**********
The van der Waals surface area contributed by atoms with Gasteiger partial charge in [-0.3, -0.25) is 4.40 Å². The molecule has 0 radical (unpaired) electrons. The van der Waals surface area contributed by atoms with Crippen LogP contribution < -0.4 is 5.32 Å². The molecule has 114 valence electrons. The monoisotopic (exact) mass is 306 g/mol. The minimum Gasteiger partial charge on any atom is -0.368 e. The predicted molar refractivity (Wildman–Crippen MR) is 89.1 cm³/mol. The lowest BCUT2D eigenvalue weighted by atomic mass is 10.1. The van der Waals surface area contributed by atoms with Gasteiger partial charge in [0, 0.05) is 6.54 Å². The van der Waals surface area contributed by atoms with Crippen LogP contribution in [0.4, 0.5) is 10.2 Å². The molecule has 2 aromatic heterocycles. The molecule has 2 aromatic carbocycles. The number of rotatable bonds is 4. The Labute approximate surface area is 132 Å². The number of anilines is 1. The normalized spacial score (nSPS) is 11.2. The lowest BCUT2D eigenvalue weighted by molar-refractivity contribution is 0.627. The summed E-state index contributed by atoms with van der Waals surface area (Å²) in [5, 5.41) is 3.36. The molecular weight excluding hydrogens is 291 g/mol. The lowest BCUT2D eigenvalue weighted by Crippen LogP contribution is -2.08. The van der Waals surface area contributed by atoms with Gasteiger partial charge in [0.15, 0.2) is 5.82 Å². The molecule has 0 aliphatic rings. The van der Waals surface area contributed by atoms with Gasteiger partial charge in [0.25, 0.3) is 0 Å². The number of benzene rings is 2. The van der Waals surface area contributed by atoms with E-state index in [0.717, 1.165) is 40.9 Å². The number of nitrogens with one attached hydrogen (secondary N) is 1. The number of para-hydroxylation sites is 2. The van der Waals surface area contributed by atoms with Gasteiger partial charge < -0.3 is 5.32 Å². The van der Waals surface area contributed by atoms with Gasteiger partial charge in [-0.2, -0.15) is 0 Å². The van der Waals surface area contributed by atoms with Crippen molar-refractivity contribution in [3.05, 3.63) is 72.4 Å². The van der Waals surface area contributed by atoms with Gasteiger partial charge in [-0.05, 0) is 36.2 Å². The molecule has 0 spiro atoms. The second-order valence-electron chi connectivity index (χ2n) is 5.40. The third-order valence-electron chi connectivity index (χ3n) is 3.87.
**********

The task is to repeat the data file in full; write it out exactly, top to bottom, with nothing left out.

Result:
The van der Waals surface area contributed by atoms with Gasteiger partial charge in [-0.3, -0.25) is 4.40 Å². The molecule has 0 radical (unpaired) electrons. The van der Waals surface area contributed by atoms with Crippen LogP contribution < -0.4 is 5.32 Å². The molecule has 114 valence electrons. The monoisotopic (exact) mass is 306 g/mol. The minimum Gasteiger partial charge on any atom is -0.368 e. The predicted molar refractivity (Wildman–Crippen MR) is 89.1 cm³/mol. The lowest BCUT2D eigenvalue weighted by atomic mass is 10.1. The van der Waals surface area contributed by atoms with Gasteiger partial charge in [0, 0.05) is 6.54 Å². The van der Waals surface area contributed by atoms with Crippen LogP contribution in [0.4, 0.5) is 10.2 Å². The molecule has 2 aromatic heterocycles. The molecule has 2 aromatic carbocycles. The number of rotatable bonds is 4. The Labute approximate surface area is 132 Å². The number of anilines is 1. The normalized spacial score (nSPS) is 11.2. The lowest BCUT2D eigenvalue weighted by molar-refractivity contribution is 0.627. The summed E-state index contributed by atoms with van der Waals surface area (Å²) in [5, 5.41) is 3.36. The molecular weight excluding hydrogens is 291 g/mol. The lowest BCUT2D eigenvalue weighted by Crippen LogP contribution is -2.08. The van der Waals surface area contributed by atoms with Gasteiger partial charge in [0.15, 0.2) is 5.82 Å². The molecule has 0 aliphatic rings. The van der Waals surface area contributed by atoms with Gasteiger partial charge in [0.25, 0.3) is 0 Å². The number of benzene rings is 2. The van der Waals surface area contributed by atoms with E-state index in [0.717, 1.165) is 40.9 Å². The number of nitrogens with one attached hydrogen (secondary N) is 1. The number of para-hydroxylation sites is 2. The van der Waals surface area contributed by atoms with Gasteiger partial charge < -0.3 is 5.32 Å². The van der Waals surface area contributed by atoms with Gasteiger partial charge in [-0.2, -0.15) is 0 Å². The van der Waals surface area contributed by atoms with Crippen molar-refractivity contribution in [3.05, 3.63) is 72.4 Å². The van der Waals surface area contributed by atoms with Gasteiger partial charge in [-0.05, 0) is 36.2 Å². The molecule has 0 spiro atoms. The second-order valence-electron chi connectivity index (χ2n) is 5.40. The third-order valence-electron chi connectivity index (χ3n) is 3.87.